The exhibition "In Tandem" stages an encounter between Edna Benes's two artistic fields: painting and sculpture. Their juxtaposition in a single space strives to initiate an imaginary dialogue between two artistic languages, echoing the Italian Renaissance. It was in Rome, that the buds of strife germinated between the painters and the sculptors, each of whom sought precedence. The question, which is the superior art form, remains unanswered even today. The title of the show thus relates not only to Benes's sculpted couples, but also inheres a contemplation of the paintings and sculptures she has created in different periods throughout her life and career.
A visit to Benes's home, bathed in the morning light, triggered the idea to present her sculptures against the backdrop of her paintings. This combination seemed right and natural for the gallery space, too. Although we initially discussed a sculpture exhibition, something that Benes said: "I was drawn to sculpture in the midst of painting," reminded me of a similar (yet different) story about artist Edgar Degas, who became famed for his depictions of young ballet dancers, ostensibly rendered via keyhole voyeurism. Failing to render accurately the rotary back motion of one of the dancers, Degas decided to solve the difficulty by sculpting the dancer in clay, which enabled him to capture the movement with precision. Only then did he resume painting. On that day he began sculpting, and even cast his sculptures in bronze, and today he is known as both a painter and a sculptor.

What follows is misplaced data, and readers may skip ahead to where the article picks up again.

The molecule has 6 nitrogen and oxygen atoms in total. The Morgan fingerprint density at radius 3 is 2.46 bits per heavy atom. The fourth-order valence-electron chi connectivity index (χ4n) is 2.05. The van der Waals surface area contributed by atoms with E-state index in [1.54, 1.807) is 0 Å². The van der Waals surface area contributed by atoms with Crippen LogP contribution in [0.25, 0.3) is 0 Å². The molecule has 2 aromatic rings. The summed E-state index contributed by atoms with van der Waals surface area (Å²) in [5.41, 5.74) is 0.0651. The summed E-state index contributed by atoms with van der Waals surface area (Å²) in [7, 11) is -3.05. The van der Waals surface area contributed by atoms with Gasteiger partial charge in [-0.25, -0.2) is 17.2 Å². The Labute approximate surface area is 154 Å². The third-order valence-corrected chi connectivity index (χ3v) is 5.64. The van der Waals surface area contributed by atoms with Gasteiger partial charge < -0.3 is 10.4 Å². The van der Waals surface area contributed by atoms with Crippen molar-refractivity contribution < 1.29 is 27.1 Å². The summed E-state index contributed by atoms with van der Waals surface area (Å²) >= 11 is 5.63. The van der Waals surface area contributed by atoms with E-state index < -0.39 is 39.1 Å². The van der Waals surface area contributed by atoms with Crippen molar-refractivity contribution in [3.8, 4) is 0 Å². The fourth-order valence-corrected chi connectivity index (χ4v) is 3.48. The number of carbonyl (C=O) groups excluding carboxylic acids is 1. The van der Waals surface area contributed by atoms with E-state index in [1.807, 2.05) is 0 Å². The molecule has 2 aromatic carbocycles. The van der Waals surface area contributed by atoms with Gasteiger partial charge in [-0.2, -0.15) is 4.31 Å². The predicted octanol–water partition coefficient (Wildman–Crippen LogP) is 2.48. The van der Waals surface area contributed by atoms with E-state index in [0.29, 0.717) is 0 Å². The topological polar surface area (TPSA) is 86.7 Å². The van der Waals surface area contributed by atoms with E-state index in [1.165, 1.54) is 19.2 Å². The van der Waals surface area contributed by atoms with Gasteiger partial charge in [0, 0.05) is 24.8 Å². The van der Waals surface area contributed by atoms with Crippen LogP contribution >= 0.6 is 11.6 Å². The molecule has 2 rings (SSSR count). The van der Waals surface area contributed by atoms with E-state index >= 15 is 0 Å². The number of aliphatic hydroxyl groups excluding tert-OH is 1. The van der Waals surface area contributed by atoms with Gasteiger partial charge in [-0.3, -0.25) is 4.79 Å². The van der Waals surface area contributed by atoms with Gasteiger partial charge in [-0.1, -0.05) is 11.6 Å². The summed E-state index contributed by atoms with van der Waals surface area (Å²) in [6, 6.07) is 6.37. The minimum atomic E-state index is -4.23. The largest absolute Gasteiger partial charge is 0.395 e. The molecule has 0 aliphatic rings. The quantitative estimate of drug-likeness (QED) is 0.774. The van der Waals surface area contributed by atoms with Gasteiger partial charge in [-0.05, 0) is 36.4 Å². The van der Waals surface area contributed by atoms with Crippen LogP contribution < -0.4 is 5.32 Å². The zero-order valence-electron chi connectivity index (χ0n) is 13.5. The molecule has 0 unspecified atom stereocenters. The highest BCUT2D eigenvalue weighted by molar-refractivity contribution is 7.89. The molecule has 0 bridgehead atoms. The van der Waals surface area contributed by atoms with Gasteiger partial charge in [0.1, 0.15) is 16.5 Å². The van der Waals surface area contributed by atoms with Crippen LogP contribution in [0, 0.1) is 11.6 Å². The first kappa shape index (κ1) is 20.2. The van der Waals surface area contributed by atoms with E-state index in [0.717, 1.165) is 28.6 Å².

Benes's sculptures attest to her love for clay and the complex process of sculpting in bronze, which requires great skill and meticulous observation of all the preparatory stages. Concurrently, they also convey her train of thought and the love of man so typical of her. The sculptural subjects are human. Special attention is devoted to the sculptures of women, which reflect strength and independence, and at the same timeŚmaternal and conjugal softness. Female power is clearly discernible in the decision to sculpt women exercising, dancing, and drumming, and to dress them in colorful sports gear.
The couple sculptures convey beauty, love, compassion, friendship, and human closeness by means of precise, brave sculptural work. Benes's creative wisdom lends the hard bronze a soft, delicate appearance, and her optimism inspires each of the sculptures as well as the paintings.